He said the rock isn’t “chossy,” climber lingo for stone that breaks apart when weight is put on it. Mills Canyon’s boulders also haven’t become too sandy or covered with patina.
The quantity and quality of rock is just part of what has made Roy’s canyon a hit, said Owen Summerscales. The Los Alamos-based science editor, who started coming to Roy not long after he moved to New Mexico in 2012, published the “New Mexico Bouldering” guidebook in mid-2016.
The book provides directions and 300 known “problems,” rock formations that are named and graded on difficulty, out of about 2,000 discovered in Mills or at nearby locations that are reached from access points off of the main canyon.
He said the number of problems in the area could be easily double or triple that.
“It’s potentially one of the biggest bouldering areas (in the U.S.) in terms of numbers,” he said. Within the Canadian River drainage alone, he said, there is an estimated 90 to 120 miles of sandstone rock.
Locals and visiting climbers alike credit the guidebook for the recent surge in the Roy area’s bouldering popularity. Summerscales acknowledged his book has “ramped up” visitation, but he said Roy had already seen a steady increase in boulderers, many from Colorado, over the last four or five years.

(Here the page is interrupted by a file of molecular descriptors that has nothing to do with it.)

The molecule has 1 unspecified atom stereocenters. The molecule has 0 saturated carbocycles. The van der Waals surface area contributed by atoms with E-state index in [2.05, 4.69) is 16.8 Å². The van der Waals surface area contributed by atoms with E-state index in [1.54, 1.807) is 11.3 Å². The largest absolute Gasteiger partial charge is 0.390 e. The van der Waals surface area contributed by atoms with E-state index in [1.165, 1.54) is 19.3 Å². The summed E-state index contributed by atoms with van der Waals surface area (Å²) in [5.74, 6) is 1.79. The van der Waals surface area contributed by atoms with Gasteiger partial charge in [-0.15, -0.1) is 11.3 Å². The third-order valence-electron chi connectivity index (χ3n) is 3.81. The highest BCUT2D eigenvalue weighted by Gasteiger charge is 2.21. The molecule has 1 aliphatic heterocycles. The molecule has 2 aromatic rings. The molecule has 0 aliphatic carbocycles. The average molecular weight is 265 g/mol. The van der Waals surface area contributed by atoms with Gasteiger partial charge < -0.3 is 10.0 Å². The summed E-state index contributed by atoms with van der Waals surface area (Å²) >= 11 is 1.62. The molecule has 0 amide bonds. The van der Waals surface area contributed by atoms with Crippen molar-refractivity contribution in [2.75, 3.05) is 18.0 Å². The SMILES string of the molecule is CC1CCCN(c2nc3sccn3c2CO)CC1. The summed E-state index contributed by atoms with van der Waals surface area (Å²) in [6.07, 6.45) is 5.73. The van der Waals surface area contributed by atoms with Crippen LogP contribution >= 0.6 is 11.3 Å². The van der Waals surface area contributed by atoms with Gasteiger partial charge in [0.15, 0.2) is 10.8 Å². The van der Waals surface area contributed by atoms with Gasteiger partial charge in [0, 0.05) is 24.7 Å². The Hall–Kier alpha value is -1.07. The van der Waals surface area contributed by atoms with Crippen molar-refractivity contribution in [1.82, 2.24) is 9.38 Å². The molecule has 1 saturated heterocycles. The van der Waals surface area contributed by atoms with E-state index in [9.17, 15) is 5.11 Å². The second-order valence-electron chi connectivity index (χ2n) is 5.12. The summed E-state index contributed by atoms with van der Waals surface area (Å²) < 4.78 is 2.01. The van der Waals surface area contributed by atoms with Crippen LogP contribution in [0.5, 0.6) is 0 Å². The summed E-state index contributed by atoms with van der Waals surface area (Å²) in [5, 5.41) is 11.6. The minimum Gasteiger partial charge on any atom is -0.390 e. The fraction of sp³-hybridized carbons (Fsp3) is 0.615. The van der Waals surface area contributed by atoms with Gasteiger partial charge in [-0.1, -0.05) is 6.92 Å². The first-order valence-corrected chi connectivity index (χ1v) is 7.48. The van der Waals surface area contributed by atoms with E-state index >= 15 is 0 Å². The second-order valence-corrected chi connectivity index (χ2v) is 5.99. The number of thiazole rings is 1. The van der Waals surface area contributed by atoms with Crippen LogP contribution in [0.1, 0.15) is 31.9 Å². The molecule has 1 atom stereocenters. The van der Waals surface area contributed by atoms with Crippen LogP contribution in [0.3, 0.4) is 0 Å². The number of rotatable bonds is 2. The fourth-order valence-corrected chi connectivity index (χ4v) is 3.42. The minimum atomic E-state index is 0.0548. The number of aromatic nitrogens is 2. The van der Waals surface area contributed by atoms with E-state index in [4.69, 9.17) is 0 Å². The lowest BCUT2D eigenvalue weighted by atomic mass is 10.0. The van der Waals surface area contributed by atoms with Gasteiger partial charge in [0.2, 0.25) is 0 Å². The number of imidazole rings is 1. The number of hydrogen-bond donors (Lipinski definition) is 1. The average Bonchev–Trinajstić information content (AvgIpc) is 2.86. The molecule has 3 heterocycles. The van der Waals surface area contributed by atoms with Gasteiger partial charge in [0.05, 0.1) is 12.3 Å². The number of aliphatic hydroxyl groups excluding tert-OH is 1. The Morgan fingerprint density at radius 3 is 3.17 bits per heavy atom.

While it’s still possible to explore in solitude depending on the particular climb, boulderers like Summerscales say on busy weekends they’ve seen 40 or more cars at popular spots with high concentrations of rocks.
A wild ‘oasis’
Summerscales said he has been surprised at how many climbers are finding their way to Mills Canyon. But not William Penner, who first established Roy as a bouldering spot.
“Once you realize how much rock there is … and you begin to grasp the scale of it, it almost has to be a place that people eventually recognize. But it took a long time.”
The Albuquerque-based climber first began exploring the canyons in 2003. Back then, he was an archaeologist for the U.S. Forest Service researching early 20th-century floods that wiped out the canyon’s 30,000 fruit trees. The orchard belonged to Melvin Mills, a New Mexico territorial legislator and the canyon’s namesake.
Penner eventually brought friends to see the Roy rocks. Many were reluctant at first, he said.
Like Emily Marcacci, he said, it was difficult for others to believe worthwhile climbing spots could be found out in the flatlands.